Yes--that's crushed Oreos and chocolate pudding, stirred--with some gummi worms on top. I'm trying it again for my other group, and will see if I can find some gummi frogs--and perhaps a (clean) garden spade, for serving. 

I also have two new plants: a palm frond, and an aloe vera plant.

If you'd like to place bets on how long they'll last before I inevitably kill them, make your guesses now.

Winner gets a bag of gummi frogs (probably from Dylan's Candy Bar)!

We just received a copy of this in our office.

I've already officially called dibs.

Can't wait to read this.

Official release date: March 29, 2011. 
Comments on Query Tracker let me know you were sick.

Now that's just creepy! (Not the writer of the e-mail--she's nice. But the fact that people can look up all of this on sites about querying...!)

Next it will be, "Comments on Absolute Write say that you are currently sipping peppermint tea with a splash of organic lowfat milk."

Oh--and I am!

Dang. Only $9.95 + shipping? Maybe everyone's hoping to Snipe* it at the last minute.

Letter from a literary agent, 1944http://cgi.ebay.com/1940-typed-letter-Literary-Agent-Aspiring-Author-/310304076660

* Not GK-endorsed. Haven't used it.

Roald Dahl's Matilda--for the digital age

Highly recommended:

H1N1, Emma Donoghue, and soda crackers

So. GK's come down with a case of what WebMD insists is swine flu (and real life MD thinks will be solved with a few days of sleep, soda crackers and 7-up); in either case, I've been out of commission for a few days.

Happily, even when I'm too ill to get to my computer and count how many queries are adding up (I'm still afraid, but I know it's in the triple digits, easy), and can barely leave my room, I can still get real mail.

And there's an excellent interview with Emma Donoghue, author (most recently) of Room, in this issue of Writer's Digest.

My favorite quote:
Some journalists even slightly scold me, like, "Now you've learned how to be commercial. Will you do it again next time?" And I say, "No, it doesn't work that way." There would be no surer way to write a complete failure of a book than to try and in any way recapture Room. Bestsellers are completely unpredictable, and you certainly don't manage to be original by looking over your shoulder at your possible readership and trying to guess what they will like. The only way to succeed as a writer--in literary fiction, anyway--is to follow your personal obsessions. And once in awhile, your obsessions will happen to overlap with the obsessive interests of a lot of readers.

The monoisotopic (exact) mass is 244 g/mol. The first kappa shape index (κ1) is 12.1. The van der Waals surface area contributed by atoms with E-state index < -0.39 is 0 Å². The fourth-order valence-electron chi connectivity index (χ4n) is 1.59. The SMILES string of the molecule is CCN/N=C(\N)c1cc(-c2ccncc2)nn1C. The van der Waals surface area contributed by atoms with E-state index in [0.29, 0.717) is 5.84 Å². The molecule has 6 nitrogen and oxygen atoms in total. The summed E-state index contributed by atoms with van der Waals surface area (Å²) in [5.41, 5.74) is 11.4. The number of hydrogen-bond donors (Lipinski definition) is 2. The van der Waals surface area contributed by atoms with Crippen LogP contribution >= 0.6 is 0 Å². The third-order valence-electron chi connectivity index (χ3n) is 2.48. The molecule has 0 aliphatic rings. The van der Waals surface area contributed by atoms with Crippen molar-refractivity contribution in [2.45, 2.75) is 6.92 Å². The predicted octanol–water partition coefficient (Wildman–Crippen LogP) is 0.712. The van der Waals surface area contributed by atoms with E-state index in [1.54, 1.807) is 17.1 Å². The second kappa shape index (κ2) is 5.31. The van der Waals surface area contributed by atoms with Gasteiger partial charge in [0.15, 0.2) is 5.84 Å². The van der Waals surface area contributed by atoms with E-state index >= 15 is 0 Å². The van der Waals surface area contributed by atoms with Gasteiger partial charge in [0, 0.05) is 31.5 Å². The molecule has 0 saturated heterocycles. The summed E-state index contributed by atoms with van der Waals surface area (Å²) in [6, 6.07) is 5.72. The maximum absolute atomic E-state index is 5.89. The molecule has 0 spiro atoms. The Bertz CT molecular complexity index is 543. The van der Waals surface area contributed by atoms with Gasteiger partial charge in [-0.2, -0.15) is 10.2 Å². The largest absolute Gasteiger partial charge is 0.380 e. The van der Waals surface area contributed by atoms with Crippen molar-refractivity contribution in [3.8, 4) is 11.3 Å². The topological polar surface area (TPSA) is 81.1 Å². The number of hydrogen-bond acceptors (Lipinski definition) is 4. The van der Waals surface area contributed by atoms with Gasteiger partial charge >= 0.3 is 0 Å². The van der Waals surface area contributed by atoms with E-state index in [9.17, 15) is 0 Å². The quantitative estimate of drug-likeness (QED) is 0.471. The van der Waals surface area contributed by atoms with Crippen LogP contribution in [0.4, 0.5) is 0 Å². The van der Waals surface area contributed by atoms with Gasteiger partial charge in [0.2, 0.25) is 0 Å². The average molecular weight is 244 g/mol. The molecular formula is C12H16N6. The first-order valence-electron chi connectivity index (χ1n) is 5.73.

I've said this before, of course. But if it takes a bestselling author saying the same thing for you to believe it--not only believe it, but internalize it--then I am happy to type up all of the quotes like this I see over the next year.

When I'm feeling better, of course.

Hope this finds you well.

Just add won ton wrappers and garlic paste.


Yup. You can make raviolis out of just about anything. Just put a spoonful of whatever you want between two won ton wrappers, press them closed with a fork around the edges, and gently boil.

But these ideas look especially delicious.

I'm starting to think there should be an upscale chain of buffet restaurants that are all carbs all the time. I would vote for the following:

  • Mac and cheese (fried, four cheese, and other varieties)
  • Homemade pasta and a selection of sauces
  • Israeli cous cous in various salads
  • Mashed potatoes
  • French fries (all varieties--sometimes you want steak, sometimes you want shoestring)
  • Risotto and arancini (deep-fried risotto spheres)
  • Garlic bread
  • Garlic knots
  • Polenta
  • Fresh-baked breads
  • Pita chips plus dips
Plus beer pairings, and cheeses to melt on everything, if you like.

Sounds good to me.

I think there should be a special, perhaps rubberized, certainly well-padded "Dorothy Parker" case for Kindle: for those books that shouldn't be tossed aside lightly, but thrown with great force. (It'll also come with a martini-locater app.)